Goldbard is a multimedia artist with a research-‐based practice who believes in the potential of art to generate critical thinking and social transformation. Her work questions the politics of remembering and collective memory by suspecting official history, archaeological preservation, patriotism, state-‐sanctioned celebrations, memorials and monuments. She dissents by making visible events that have been forgotten or erased and by ritually and allegorically destroying social evil. Goldbard challenges traditional cinema by re-‐enacting history and by collectively building, staging and, importantly, destroying—always with subtle parody and dark humor. Her search and research of popular culture, traditions and artisanal techniques has derived in working and collaborating with groups and communities of craft makers, pyro technicians, brick makers, lowriders, and migrant construction workers, mainly in Mexico and in the US. Her work melds photography, video, sculpture, text, public actions and immersive installations. Goldbard is a member of the National System of Artistic Creators of Mexico since 2015. She holds an MFA as a Full Merit Fellow in Sculpture from the School of the Art Institute of Chicago and a bachelor’s
￼degree in Hispanic Language and Literature from the National University of Mexico. Her work has been exhibited in Germany, Holland, Belgium, France, Italy, Austria, Hungary, Spain, Philippines, Russia, Argentina, Canada, USA, and widely in Mexico. She lives and works in Mexico City and Providence, RI, working as a Teaching Post-‐Graduate Fellow and Assistant Professor at Rhode Island School of Design.www.adelagoldbard.com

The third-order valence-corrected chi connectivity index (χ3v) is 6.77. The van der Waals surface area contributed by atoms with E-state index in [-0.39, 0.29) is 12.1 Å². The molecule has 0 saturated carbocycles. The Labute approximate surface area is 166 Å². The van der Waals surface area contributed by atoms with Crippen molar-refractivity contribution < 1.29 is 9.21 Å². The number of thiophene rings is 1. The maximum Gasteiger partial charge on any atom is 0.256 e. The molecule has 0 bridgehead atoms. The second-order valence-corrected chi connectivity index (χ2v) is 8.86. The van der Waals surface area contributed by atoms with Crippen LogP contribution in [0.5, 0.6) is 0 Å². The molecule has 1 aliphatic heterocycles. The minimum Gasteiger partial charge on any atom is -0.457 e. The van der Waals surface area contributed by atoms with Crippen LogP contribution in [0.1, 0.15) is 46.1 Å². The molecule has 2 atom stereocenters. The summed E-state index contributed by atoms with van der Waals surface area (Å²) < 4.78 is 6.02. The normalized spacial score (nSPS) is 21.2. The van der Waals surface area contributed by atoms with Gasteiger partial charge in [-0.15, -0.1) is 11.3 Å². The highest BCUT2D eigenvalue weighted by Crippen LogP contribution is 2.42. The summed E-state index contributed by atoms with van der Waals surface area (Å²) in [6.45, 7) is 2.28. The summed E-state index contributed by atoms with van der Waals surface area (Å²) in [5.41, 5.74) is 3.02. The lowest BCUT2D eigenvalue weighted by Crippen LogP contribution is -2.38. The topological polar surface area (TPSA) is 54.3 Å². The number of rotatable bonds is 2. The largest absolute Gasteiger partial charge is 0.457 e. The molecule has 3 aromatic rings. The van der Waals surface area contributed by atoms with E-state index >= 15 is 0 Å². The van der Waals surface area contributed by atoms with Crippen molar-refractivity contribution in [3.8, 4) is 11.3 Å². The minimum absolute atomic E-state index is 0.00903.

Kakinok (abirdwhale) is a Japanese musician, artist, film music composer and audiovisual improviser. He wrote and produced soundtracks and an inserted song for the feature film Fragile (directed by Shingo Ota), which has been screened internationally, including at the Tokyo International Film Festival. He won PROGRESSIVE FORM’s remix competition in 2015, and released his debut album 0000 from the label in 2017. His track ‘Signals’ and the musical piece produced for the film Candle for Minority have been aired on BBC Radio 3 by Nick Luscombe and Verity Sharp respectively. He completed a PhD in Music at Canterbury Christ Church University, where he was granted University Full-‐time PhD Scholarship. His audiovisual improvisation has been performed internationally including ArtReview, Cafe OTO (London), GENERATE!° (Tübingen, Germany), and Tallinn Music Week (Tallinn, Estonia). He lives and works in London and Tokyo. https://kakinokimasato.com/
Lassla Esquivel. Art historian, consultant, independent curator and researcher. She has an MA in History and Business of the Contemporary Art Market by the University of Warwick. She specialises in emerging markets, particularly in Latin America. Her curatorial projects have been showcased in Latin America, EMEA and Asia-‐Pacific regions and the UK. She runs Periferia Projects a curatorial platform creating connections from Latin America and other emerging markets to the UK and Europe.http://www.periferia-/‐projects.com
Jade Barget. She runs Enterprise Projects, an independent art projects producer based in East London. http://www.enterpriseprojects.net/